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What Alert Level 1 Means For Resuscitation

Press Release – NZ Resucitation Council

As New Zealand moves down alert levels, more and more aspects of life are returning toward normal, including our approach to resuscitation and first aid training. There is currently no evidence of community transmission of COVID-19 in New Zealand. It …As New Zealand moves down alert levels, more and more aspects of life are returning toward normal, including our approach to resuscitation and first aid training.

There is currently no evidence of community transmission of COVID-19 in New Zealand. It is important that learners and those that respond to cardiac arrest understand that providing early defibrillation and a combination of chest compressions and rescue breaths gives the best chance of survival to someone in cardiac arrest.

Healthcare and workplace settings vary considerably and it remains vital that local policy makers continually risk assess their setting and that protocols continue to comply with the local District Health Board, regional, and national infection control requirements and reflect the estimated risk.

The International Liaison Committee on Resuscitation (ILCOR) treatment recommendations for resuscitation during the COVID-19 pandemic seek to balance the potential risk of infection transmission to the rescuer against the harm to the patient if resuscitation is delayed or withheld. In most settings in New Zealand the risk to rescuers is currently extremely low and the balance strongly favours early intervention. It is wrong to treat all patients as if they may have COVID-19. It is important not to inappropriately delay or withhold resuscitation for patients in cardiac arrest if resuscitation is indicated. The level of potential risk to a rescuer may change should there be renewed evidence of regional patterns of disease transmission.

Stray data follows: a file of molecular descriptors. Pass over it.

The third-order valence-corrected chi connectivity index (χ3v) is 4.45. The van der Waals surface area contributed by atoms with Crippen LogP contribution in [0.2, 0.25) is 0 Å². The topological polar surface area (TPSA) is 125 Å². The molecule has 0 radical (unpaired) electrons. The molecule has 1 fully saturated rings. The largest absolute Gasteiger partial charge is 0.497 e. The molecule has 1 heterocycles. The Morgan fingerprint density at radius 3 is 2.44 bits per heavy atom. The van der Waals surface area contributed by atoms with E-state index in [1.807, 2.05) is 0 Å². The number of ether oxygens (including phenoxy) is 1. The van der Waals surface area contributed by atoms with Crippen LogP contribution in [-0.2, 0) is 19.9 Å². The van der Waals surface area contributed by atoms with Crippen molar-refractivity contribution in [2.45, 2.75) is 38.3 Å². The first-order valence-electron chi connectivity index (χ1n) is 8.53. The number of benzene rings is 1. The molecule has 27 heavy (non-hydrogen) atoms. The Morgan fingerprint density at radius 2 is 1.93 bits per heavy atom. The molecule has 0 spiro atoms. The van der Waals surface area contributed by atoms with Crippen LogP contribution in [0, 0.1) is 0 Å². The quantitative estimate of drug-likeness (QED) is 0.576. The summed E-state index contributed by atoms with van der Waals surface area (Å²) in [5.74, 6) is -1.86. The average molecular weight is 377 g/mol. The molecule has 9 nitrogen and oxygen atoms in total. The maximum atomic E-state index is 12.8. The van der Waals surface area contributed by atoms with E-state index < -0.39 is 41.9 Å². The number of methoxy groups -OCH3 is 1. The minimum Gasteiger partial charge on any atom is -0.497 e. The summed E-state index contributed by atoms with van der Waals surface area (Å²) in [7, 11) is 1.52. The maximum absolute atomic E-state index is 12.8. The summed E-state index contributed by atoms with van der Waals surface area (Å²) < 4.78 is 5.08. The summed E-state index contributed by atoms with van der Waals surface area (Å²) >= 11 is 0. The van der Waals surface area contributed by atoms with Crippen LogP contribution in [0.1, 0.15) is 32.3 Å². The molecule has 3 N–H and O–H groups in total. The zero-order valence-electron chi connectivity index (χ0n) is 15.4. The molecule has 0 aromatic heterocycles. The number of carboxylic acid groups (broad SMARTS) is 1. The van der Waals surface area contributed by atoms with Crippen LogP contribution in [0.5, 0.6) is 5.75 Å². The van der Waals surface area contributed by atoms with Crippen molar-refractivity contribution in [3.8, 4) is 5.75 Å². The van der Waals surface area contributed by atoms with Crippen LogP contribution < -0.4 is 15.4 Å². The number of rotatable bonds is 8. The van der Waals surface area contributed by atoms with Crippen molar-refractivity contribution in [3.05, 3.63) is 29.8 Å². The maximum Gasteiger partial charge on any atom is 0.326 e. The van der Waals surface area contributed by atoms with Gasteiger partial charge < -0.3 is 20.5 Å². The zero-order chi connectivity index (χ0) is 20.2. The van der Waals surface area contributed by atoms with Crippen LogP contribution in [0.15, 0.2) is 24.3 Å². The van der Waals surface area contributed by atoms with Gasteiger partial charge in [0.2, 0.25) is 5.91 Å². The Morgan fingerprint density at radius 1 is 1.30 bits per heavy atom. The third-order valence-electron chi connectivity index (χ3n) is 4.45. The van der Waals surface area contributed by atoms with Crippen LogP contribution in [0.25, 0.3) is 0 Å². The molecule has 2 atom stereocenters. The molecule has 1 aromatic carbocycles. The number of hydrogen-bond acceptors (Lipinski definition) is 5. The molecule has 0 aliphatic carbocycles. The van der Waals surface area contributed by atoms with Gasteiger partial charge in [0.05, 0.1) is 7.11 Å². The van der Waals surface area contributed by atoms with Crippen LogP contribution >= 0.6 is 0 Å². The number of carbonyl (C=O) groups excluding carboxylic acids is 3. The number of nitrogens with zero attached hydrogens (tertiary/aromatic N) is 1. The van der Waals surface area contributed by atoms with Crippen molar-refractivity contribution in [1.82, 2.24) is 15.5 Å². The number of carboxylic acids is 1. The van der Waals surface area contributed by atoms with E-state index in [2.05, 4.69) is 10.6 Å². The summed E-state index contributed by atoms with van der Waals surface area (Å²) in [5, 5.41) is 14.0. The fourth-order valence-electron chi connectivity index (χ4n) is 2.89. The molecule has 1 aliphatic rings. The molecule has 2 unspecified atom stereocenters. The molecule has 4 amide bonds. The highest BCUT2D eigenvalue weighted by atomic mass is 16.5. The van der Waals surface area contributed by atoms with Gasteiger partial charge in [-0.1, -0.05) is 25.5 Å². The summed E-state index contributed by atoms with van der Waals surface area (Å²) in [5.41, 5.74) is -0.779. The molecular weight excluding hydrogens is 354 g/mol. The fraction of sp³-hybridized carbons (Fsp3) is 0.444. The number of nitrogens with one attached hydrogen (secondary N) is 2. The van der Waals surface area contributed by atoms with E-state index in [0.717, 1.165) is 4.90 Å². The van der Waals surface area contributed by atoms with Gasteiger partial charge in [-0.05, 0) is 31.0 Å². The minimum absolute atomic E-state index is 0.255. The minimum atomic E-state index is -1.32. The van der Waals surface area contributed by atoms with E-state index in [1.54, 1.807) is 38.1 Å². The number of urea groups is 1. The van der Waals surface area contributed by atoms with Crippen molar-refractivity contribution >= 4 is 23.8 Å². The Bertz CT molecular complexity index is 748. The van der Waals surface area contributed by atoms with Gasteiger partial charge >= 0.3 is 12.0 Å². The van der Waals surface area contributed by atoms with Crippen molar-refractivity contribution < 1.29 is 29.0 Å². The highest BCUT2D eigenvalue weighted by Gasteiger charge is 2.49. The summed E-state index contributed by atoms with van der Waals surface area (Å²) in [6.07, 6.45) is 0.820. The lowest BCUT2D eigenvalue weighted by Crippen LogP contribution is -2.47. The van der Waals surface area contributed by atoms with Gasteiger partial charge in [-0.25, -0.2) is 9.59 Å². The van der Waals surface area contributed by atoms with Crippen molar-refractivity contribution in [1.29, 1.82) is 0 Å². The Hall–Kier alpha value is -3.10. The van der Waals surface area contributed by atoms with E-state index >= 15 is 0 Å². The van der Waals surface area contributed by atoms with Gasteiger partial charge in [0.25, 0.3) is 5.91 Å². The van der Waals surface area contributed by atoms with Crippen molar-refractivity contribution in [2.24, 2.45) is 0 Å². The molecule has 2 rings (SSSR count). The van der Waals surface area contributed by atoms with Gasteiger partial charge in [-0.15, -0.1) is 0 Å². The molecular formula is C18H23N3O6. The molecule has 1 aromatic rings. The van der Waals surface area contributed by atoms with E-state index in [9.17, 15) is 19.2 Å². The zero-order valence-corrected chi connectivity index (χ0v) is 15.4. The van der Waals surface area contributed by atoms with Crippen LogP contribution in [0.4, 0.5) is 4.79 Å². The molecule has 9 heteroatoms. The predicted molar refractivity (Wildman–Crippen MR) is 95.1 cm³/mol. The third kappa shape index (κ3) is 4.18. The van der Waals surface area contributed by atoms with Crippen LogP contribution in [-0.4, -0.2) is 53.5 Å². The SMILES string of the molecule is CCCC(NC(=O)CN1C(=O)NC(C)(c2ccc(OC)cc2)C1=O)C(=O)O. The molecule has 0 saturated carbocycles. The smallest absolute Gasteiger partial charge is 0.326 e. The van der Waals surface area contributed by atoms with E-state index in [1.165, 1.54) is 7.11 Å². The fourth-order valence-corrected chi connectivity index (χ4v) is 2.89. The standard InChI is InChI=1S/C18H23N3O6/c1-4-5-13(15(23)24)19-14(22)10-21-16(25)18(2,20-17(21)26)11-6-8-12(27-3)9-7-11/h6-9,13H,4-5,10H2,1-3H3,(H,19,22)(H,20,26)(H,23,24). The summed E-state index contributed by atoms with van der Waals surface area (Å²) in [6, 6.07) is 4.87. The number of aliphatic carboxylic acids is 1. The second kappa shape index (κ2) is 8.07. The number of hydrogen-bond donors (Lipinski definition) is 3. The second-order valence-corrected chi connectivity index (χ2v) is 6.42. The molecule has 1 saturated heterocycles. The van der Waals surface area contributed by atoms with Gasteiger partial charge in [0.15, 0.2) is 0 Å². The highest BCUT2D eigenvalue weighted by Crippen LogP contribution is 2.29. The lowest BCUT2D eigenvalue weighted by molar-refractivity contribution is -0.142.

Over the coming months we anticipate there will be more studies to identify the immediate and long-term effects of the COVID-19 pandemic on the healthcare sector, and also outcomes of Out of Hospital Cardiac Arrests (OHCA) during this period. There is a real risk that the COVID-19 pandemic could undo the substantial progress that has been made in optimising the community response to OHCA.

The NZ Resuscitation Council will continue to monitor the situation and update our recommendations on our website. https://www.nzrc.org.nz/covid-19

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